Triple Alliance (1717)
The Triple Alliance was a treaty between the Dutch Republic, France and Great Britain, against Spain, attempting to maintain the agreement of the 1713 Treaty of Utrecht. The three states were concerned about Spain becoming a superpower in Europe. As a result of this militarisation took place, causing great havoc to civilians. This enraged Spain and other states, leading to brinkmanship. It became the Quadruple Alliance the next year with the accession of Holy Roman Emperor Charles VI.
Background to the Alliance
After the deaths of Louis XIV and Queen Anne, relations between France and Great Britain improved. George I and the new French regent, Philippe II, Duke of Orléans were cousins and each faced threats to their regime. Orléans was concerned that his domestic enemies, in particular Louis Auguste de Bourbon, Duc de Maine, would combine with Spain to overthrow him, while George I wished to persuade the French to withhold support for any further Jacobite risings. According to Louis de Rouvroy, duc de Saint-Simon, who opposed the Alliance, the British Ambassador to Paris, John Dalrymple, 2nd Earl of Stair, argued that the short-term advantage to both regimes of an alliance outweighed their traditional differences. Orléans agreed, as did his secretary Guillaume Dubois, the future Cardinal, who (together with James Stanhope, 1st Earl Stanhope, the English Secretary of State), is generally regarded as the principal author of the Triple Alliance. Saint-Simon, who loathed Dubois, argued that the Bourbon Kingdoms of France and Spain should be perpetual allies, but this took no account of present realities. The Cellamare Conspiracy fully justified Orléans' concerns about Spanish intentions, and the successful conclusion to the War of Quadruple Alliance vindicated the decision to ally with Great Britain and the Dutch Republic.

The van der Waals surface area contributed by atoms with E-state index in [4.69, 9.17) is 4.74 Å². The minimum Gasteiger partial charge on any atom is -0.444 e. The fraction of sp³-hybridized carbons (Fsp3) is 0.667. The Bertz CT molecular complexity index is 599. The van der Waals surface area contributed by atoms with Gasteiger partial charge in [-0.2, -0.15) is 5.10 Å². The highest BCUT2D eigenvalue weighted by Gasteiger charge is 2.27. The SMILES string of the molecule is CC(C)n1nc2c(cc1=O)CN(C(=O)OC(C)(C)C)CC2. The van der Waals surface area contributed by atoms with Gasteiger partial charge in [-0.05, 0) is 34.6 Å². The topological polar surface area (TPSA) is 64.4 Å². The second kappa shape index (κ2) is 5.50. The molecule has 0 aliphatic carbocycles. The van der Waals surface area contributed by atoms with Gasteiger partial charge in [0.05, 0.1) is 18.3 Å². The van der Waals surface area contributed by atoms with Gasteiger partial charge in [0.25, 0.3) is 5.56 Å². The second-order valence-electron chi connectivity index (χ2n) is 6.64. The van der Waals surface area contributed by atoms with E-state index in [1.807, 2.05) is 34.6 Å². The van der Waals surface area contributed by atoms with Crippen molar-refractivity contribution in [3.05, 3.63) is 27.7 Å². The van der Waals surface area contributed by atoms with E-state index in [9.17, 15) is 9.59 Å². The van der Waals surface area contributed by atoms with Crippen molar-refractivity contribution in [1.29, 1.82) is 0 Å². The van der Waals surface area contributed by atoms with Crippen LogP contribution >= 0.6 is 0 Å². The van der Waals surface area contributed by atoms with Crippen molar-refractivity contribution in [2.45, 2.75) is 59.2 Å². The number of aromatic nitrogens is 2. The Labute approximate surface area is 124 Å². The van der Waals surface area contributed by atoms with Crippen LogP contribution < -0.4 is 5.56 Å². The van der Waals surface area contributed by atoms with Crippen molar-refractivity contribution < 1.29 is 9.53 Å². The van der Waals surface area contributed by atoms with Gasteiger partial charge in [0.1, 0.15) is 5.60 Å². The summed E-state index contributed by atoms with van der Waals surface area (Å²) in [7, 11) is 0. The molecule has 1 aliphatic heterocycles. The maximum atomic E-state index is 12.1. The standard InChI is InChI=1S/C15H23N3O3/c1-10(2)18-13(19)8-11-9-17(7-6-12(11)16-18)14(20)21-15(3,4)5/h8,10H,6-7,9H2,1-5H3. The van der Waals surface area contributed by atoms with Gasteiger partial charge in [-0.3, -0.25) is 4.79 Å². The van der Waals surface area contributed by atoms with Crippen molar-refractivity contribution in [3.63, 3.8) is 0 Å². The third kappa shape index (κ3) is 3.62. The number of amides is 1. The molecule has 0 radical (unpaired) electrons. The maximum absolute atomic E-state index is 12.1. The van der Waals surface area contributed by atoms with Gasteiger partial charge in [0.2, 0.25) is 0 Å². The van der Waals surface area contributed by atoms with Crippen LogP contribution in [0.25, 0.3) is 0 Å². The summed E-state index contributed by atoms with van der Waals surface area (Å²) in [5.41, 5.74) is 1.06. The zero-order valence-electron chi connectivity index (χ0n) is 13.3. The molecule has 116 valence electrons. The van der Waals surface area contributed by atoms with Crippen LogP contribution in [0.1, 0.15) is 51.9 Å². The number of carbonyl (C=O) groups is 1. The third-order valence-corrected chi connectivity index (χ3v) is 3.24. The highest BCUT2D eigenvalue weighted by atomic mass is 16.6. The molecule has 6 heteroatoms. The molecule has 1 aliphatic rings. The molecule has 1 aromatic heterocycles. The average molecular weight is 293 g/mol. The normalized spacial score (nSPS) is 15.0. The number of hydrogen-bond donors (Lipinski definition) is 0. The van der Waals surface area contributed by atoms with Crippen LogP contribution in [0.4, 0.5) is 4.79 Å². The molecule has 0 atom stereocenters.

- Earl Russell (1826). History of the principal states of Europe from the peace of Utrecht, Volume 2. John Murray. p. 102.